Stop Your House From Wasting Your Money

4 Imperfections To Watch Out When Choosing Lumber

When using lumber for your interior or exterior home remodel, it's important to take the time to handpick each piece. After all, the finished project can only look as good as the material you use to build it. Whether you obtain a whole shipment of lumber at your doorstep or go to the hardware store yourself to pick out each board, you must cast away pieces with any of the following faults. Using lumber with rot, pith, knots or contours may result in premature material failures or poor construction results. Read on to learn more about this topic.


When lumber is exposed to high humidity levels or direct moisture, it will start to rot. Although moisture causes the rot to develop and spread, the official name for this process is dry rot. The dry rot often starts on the outside surface, so it is easy to detect with a visual inspection. Furthermore, rotten wood often feels crumbly or spongy to the touch. You should wipe the surface mold or mildew off the lumber and look at the area underneath to check for rotten spots. Sometimes, the surface just develops a small amount of discoloration that has not yet started to affect the strength of the wood.


As small branches begin to grow on trees, the center of their circular mass is filled with pith. The soft, open pith cells allow water and nutrients to travel deep into the branches to facilitate growth. Unfortunately, upon turning the tree into lumber, some of the boards may end up with pith channels extending across the grain. The presence of pith can drastically weaken the strength of the board, leading to breakage upon adding external pressure or stress to that piece of wood. Unless you are planning to cut the board down to size, and remove the pith completely, it is best to set the defective board to the side and pick a different piece of lumber.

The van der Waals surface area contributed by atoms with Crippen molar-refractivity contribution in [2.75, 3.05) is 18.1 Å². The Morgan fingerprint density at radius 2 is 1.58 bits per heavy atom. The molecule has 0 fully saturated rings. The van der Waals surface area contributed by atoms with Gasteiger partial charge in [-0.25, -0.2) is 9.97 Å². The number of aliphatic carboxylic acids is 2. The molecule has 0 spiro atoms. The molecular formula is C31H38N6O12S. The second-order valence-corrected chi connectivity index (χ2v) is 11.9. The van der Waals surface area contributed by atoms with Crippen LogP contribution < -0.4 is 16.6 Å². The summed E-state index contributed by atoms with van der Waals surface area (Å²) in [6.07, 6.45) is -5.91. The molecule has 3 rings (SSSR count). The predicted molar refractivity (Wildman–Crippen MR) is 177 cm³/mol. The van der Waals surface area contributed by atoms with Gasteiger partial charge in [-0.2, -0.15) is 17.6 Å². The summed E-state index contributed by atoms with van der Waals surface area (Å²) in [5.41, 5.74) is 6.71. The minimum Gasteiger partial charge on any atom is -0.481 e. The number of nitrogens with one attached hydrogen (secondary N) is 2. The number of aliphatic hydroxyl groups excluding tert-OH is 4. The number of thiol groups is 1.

As small branches grow and harden, they create a tight, solid knot that you can see once the tree is broken down into pieces of lumber. Small, seamless knots often blend into the grain of the wood and do not pose a problem during the building process. Large knots, on the other hand, often develop their own grain that can break apart from the rest of the board when put into use. Dark, discolored knots or ones with possible rotten areas can also pop apart while completing your construction project. If possible, it makes sense to avoid boards with large, disjointed knots.


During the drying process, lumber can start to warp, or develop contours, along its length. The warped areas may not catch your attention at first glance. To spot warped boards, you should stand each piece of lumber on its end and look down the length of the board. If you see that the surface looks somewhat curved or wavy, the board may be going through the warping process. If the lumber continues to dry out after purchase, the contours will slowly worsen, often making that piece unusable. Although you can predict the grain movement fairly easily, it's not often worth the hassle when you can just pick a different board altogether.

Returning Faulty Lumber

If you did select a straight shipment to your home, place all of the defective lumber pieces to the side if you spot any of the above issues. Contact your lumber supplier and ask for a refund for the defective pieces. Many lumber companies will send out replacement boards or simply credit your account for the pieces you could not use.

Alternatively, if you pick up the boards yourself, be sure to let the hardware store know about the imperfect pieces in the stack. The hardware company will likely trim away the damaged areas or just sell the lumber at a discount to people using it for smaller projects.